25 Time to treatment is dependent on time to diagnosis, and accuracy of diagnosis ECG within 10 minutes accuracy not addressed markers within 60 minutes proper patients for assay must first be identified Public reporting of times has increased pressure on providers (image, P4P, medicolegal risk) and led to unusual interpretations of efficiency of care STEMI vs NSTEMI PPCI vs lysis STEMI vs NSTE ACS: Time, Time, Time

26 clinical recognition reliance on ECG (as a rule-in or as a rule-out) timely evaluation and treatment consistent care STEMI vs NSTE ACS: Commonality

27 UMass STEMI %DTB < 90 minutes vs Mortality Courtesy of Greg Volturo, MD

28 Hospital Link Between Overall Guidelines Adherence and Mortality: NSTE-ACS Peterson ED et al, JAMA 2006;295:1863 Every 10%  in guidelines adherence  10%  in mortality (OR=0.90, 95% CI: )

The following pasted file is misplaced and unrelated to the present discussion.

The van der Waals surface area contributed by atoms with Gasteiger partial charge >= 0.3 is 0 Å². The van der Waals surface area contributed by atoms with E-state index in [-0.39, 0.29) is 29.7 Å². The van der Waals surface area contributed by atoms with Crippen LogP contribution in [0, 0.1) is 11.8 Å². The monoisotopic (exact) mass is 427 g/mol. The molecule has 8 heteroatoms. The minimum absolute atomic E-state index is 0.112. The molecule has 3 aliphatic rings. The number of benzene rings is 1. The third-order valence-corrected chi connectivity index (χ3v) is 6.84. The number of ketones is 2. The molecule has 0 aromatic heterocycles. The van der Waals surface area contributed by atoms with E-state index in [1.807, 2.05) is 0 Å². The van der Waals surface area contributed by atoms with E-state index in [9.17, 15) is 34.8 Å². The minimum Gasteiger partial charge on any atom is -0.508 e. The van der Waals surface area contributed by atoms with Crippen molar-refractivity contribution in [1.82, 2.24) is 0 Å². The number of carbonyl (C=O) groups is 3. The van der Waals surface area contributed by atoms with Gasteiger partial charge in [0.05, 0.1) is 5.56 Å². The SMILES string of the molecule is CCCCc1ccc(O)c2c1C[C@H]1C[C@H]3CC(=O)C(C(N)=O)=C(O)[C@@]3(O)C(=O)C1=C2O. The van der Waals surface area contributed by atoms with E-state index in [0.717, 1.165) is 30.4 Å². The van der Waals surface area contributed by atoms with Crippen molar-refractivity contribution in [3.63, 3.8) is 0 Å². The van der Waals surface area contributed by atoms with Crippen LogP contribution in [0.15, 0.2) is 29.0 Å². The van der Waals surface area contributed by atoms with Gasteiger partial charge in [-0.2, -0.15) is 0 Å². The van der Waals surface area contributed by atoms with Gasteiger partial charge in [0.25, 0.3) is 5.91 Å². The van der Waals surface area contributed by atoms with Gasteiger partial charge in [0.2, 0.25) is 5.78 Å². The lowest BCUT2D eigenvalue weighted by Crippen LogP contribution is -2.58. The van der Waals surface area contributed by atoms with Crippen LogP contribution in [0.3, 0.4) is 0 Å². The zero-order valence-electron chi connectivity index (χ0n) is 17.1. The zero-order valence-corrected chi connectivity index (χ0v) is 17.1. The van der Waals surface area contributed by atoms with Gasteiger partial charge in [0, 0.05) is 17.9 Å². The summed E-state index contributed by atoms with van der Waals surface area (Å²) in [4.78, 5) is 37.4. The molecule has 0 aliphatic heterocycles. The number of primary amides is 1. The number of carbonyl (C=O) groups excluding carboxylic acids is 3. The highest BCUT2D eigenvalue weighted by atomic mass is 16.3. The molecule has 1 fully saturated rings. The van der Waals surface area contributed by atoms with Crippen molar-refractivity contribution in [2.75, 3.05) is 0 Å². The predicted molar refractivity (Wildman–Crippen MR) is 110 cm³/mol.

29 Conclusions ► ► ACS evaluation is complicated by atypical presentations, concern over medicolegal risk, inadequate collaboration across disciplines, and public reporting/P4P issues ► ► Atypical presentations are increasingly common ► ► Electrocardiography, the traditional ED triage point for emergent vs urgent therapy, is limited by time, geography, and reading expertise ► ► Patient care and outcomes may be significantly hampered by these issues ► ► ACS evaluation is complicated by atypical presentations, concern over medicolegal risk, inadequate collaboration across disciplines, and public reporting/P4P issues ► ► Atypical presentations are increasingly common ► ► Electrocardiography, the traditional ED triage point for emergent vs urgent therapy, is limited by time, geography, and reading expertise ► ► Patient care and outcomes may be significantly hampered by these issues